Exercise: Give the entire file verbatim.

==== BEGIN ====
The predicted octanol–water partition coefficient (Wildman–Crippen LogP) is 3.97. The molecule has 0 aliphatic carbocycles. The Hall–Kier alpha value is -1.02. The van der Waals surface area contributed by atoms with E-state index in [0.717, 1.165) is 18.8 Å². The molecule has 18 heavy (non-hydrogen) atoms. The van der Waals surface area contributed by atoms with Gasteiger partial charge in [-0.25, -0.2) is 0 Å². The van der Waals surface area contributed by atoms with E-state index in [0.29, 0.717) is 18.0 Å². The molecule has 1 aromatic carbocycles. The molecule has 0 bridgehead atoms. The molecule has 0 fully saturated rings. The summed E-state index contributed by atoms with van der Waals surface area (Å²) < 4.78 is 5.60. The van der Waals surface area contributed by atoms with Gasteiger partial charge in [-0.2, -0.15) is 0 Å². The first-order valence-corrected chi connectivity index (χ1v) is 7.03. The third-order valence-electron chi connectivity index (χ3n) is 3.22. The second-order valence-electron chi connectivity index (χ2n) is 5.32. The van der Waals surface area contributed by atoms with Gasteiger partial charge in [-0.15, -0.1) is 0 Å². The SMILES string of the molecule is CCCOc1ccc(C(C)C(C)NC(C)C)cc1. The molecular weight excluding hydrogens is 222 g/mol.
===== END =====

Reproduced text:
The predicted octanol–water partition coefficient (Wildman–Crippen LogP) is 3.97. The molecule has 0 aliphatic carbocycles. The Hall–Kier alpha value is -1.02. The van der Waals surface area contributed by atoms with E-state index in [0.717, 1.165) is 18.8 Å². The molecule has 18 heavy (non-hydrogen) atoms. The van der Waals surface area contributed by atoms with Gasteiger partial charge in [-0.25, -0.2) is 0 Å². The van der Waals surface area contributed by atoms with E-state index in [0.29, 0.717) is 18.0 Å². The molecule has 1 aromatic carbocycles. The molecule has 0 bridgehead atoms. The molecule has 0 fully saturated rings. The summed E-state index contributed by atoms with van der Waals surface area (Å²) < 4.78 is 5.60. The van der Waals surface area contributed by atoms with Gasteiger partial charge in [-0.2, -0.15) is 0 Å². The first-order valence-corrected chi connectivity index (χ1v) is 7.03. The third-order valence-electron chi connectivity index (χ3n) is 3.22. The second-order valence-electron chi connectivity index (χ2n) is 5.32. The van der Waals surface area contributed by atoms with Gasteiger partial charge in [-0.15, -0.1) is 0 Å². The SMILES string of the molecule is CCCOc1ccc(C(C)C(C)NC(C)C)cc1. The molecular weight excluding hydrogens is 222 g/mol.